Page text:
Swamp Thing 32

swamp thing 32

Today, Scott and Shelby are discussing Swamp Thing 32, originally released June 4th, 2014. 

slim-bannerScott: We all want to feel like we’re in control. It’s a big part of growing up. We move out, get our own place, buy a car, pay bills, decide what we eat and when we sleep. But we can only control things to a certain extent. As resolute as we may want to be, we still can’t really know what to do the first time we carve a turkey, or get in a car accident, or find out we’re pregnant. In our rush to take control of our lives, we fail to realize just how much we don’t know, and in doing so we become a huge liability to ourselves. Fortunately, life is pretty forgiving, allowing us to acquire wisdom through a system of trial and error. Like the rest of us, Alec Holland has a lot to learn, in his case about being the Avatar of the Green. Swamp Thing 32 finds him fighting for control against an obstacle he brought on himself but never saw coming.

Swampy and Aquaman are in the Philippines’ Apo Reef, where a mass of algae is killing anything that comes near it, yet Alec is unable to connect to it through the Green. After meeting with the former Avatars, Alec learns they’re dealing with a Kreuzblütler — an offshoot of the Green that Alec can’t control. Aquaman, thinking Alec is his enemy, destroys Alec’s body, but his attack on the algae fails. Alec enters the bizarro-Green of the Kreuzblütler and defeats its makeshift Avatar. Just as Aquaman is prepared to blast the reef to oblivion, Alec emerges and tells him all is well, while making it clear that the sea belongs to the plants and Alec is letting Aquaman live in it.

Jesus Saiz brings his A-game to this unusually aquatic edition of Swamp Thing. I especially like his approach to the giant algal bloom, which is about as hard-to-peg a villain as you’ll ever see. It’s a borderline-sentient composite of algae that knows only that it wants to kill everything that isn’t a plant.  It’s generally shown in the background at some distance, so as to never give an exact sense of it’s scale. Rather, it’s an imposing force, always looming behind the characters. And it’s no mistake that the algae bears a striking resemblance to Alec; it’s Alec’s unfamiliarity with the various threats to the Green that has once again steered him into danger. By eliminating from the Green all those who might be able to protect him, Alec’s biggest threat might well be himself. Never is this more clearly illustrated than when Alec defeats the Kreuzblütler and momentarily becomes it.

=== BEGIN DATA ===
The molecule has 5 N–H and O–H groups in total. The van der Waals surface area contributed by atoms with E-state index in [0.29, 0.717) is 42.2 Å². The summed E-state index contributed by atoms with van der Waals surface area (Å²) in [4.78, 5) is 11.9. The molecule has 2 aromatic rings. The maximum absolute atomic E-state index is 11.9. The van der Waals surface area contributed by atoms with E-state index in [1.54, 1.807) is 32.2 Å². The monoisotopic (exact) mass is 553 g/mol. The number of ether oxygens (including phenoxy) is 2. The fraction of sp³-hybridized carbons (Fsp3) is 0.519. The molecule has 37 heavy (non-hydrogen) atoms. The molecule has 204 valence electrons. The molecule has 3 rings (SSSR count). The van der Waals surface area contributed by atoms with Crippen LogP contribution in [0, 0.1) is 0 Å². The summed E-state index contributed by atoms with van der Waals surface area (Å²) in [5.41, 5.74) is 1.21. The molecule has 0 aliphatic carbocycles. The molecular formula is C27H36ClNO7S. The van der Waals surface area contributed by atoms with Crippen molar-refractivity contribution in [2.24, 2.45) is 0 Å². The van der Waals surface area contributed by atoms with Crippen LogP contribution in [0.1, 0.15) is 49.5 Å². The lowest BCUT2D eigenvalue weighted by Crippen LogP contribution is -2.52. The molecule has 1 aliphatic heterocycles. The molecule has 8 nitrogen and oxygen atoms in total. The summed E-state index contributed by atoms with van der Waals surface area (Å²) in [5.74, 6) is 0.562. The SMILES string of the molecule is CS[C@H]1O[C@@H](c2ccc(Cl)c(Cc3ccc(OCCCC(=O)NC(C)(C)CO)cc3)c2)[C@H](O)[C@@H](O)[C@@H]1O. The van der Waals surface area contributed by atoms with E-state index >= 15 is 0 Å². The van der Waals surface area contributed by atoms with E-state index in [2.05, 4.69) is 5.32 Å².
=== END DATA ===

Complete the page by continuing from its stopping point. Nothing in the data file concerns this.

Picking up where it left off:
Alec getting a big head

Charles Soule and Aquaman writer Jeff Parker have worked this crossover into their titles without disrupting the flow of either book. The reason the two heroes are butting heads calls back to a Swamp Thing event from several issues back; Alec tipped the balance of the oceans’ algae while defeating Seeder, a display of strength that Aquaman mistakenly took as a threat from Alec. It makes perfect sense — Alec’s powers in the wrong hands would certainly be reason for Aquaman to worry. The way the writers have constructed it, this encounter feels like a natural consequence of that action, not a random story awkwardly shoehorned into a series, like crossovers often do.

I like how the consequences of Alec’s decision to destroy the Parliament of Trees are rearing their ugly heads. I have no doubt that Alec is the best choice to champion the Green, but ever since he rid himself of most of the former Avatars, he’s been faced with obstacles highlighting just how little he understands his role. Near the end of the issue, Alec demands that the former Avatars tell him about any other threats he might come up against, but he can’t honestly expect to learn anything that way. Alec made the decision to take complete control of the Green, and he’s slowly discovering how much harder it is to be responsible for the entire kingdom without any guidance. He has to learn things the hard way, through trial and error, even if that means he occasionally gets eaten by some hungry dugongs.